29th Nov, 2023 Read time 7 minutes

Managing Health and Safety Risks in Engineering

Engineering, manufacturing, and related sectors are still pivotal to the UK economy. 

Despite the country falling a few pegs since being the manufacturing powerhouse it once was, MakeUK’s recent statistics point to a £224 billion GVA output in 2023 alone, with 2.6 million people employed in the industry. As for engineering, a recent report from the Royal Academy of Engineering suggests the industry contributes roughly £646 billion in gross value, totalling 32% of the UK’s total economic output. There can therefore be no denying the modern day relevance and importance of these sectors.

Manufacturing and Engineering Remain Risk-Heavy

While ground-breaking technological advancements and digital transformation might have altered the operational landscape for many firms, one thing which has remained constant is workplace health and safety. 

As far as manufacturing and engineering are concerned, we have seen the HSE (Health and Safety Executive) issue a hefty fine of £200,000 to an English engineering firm after a worker suffered a fatal injury in 2023. However, this is scratching the surface if we look at the HSE’s notable reported manufacturing fatalities suffered in the UK in the last two years alone.

Therefore, while incidents are undeniably rare, employers still must proactively manage all inherent health and safety risks in these sectors. Whether they employ workers on a full-time basis or work extensively with third-party contractors and consultants, overlooking health and safety in dangerous facilities is a recipe for disaster.

By understanding the most common hazards, implementing preventative measures, and ensuring proper, consistent training, manufacturing and engineering companies can significantly reduce incidents and lessen their severity. In turn, they will be able to foster much safer and more productive working environments without putting workers in unnecessary danger.

Key Health and Safety Risks in Manufacturing and Engineering Roles

Some of the most prominent health and safety risks associated with engineering and manufacturing roles include (but are not limited to) the following.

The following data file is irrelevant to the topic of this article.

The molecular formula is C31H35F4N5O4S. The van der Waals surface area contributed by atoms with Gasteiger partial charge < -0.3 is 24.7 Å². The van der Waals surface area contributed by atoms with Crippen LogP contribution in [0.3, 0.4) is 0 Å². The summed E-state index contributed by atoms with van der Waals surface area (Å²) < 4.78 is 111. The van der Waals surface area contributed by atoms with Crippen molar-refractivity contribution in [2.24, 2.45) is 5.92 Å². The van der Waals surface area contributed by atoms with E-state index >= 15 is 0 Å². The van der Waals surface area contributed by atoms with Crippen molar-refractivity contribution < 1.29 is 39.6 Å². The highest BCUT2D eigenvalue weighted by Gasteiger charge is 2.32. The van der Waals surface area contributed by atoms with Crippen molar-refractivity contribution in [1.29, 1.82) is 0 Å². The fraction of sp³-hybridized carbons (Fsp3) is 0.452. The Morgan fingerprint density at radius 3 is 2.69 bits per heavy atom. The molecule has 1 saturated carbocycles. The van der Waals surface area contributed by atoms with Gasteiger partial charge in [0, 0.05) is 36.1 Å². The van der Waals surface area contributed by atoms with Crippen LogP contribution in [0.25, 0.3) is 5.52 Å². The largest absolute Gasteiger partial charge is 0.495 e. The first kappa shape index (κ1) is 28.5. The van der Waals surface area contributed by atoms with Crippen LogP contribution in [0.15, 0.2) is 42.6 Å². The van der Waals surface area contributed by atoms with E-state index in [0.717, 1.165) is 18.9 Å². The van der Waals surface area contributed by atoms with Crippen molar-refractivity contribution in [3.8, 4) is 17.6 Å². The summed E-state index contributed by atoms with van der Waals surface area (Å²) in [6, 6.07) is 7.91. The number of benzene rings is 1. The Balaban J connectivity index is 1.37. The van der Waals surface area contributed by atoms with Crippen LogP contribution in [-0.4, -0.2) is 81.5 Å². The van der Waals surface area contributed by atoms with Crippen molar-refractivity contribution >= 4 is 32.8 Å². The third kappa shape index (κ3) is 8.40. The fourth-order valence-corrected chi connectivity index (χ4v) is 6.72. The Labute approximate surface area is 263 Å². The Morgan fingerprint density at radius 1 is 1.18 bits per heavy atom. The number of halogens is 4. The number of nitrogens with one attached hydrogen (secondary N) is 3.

Vehicular Hazards

  • Forklifts, pallet trucks, cranes and other vehicles are essential on many sites but also pose crushing, striking and falling risks. Clear and unobstructed signage, walkways, mirrors and alarms can help alert personnel, as can real-time asset tracking so site managers can keep tabs on their whereabouts and route history.

  • UK roads naturally provide some perilous routes and hazards for company vehicles, which are often larger and more destructive. There were 1766 deaths and 28,941 serious injuries in 2022, Inclement weather conditions can only add to dangerous conditions on the roads. 
  • However, routine vehicle checks, services, and repairs can ensure they are less likely to suffer unexpected breakdowns or malfunctions, putting worker safety at risk. Consider investing in advanced driver training if need be.

Machinery Hazards

  • Moving parts on machinery can often pose risks of workers getting entangled or trapped, not to mention suffering devastating injuries from crushing to shearing. 
  • Proper machine guarding and employee training on safe and appropriate use and maintenance are key, as is establishing lockout-tagout (LOTO) procedures without putting workers in unnecessary danger.

Manual Handling Injuries

  • Lifting, carrying, pulling or pushing heavy objects incorrectly can lead to musculoskeletal injuries and put workers in increased danger of fatigue and collapsing, to name but a few health risks. 
  • Ergonomic and posture risks also stem from repetitive, unsafe, or unsupervised movements from tasks or poor assembly work. 
  • More frequent job rotation, mechanical and vehicular aids can assist in carrying heavy loads, and providing safe lifting and manual handling training is essential.

Slips, Trips and Falls

  • Falling from height on scaffolding, platforms or ladders can cause serious injury or even death. Falls from height are the third highest cause of fatal injuries, making up 20% of all fatal accidents. Slippery floors – a huge contributor to these accidents – can be the result of anything from oil or chemical spills to workers wearing the incorrect footwear for the occasion.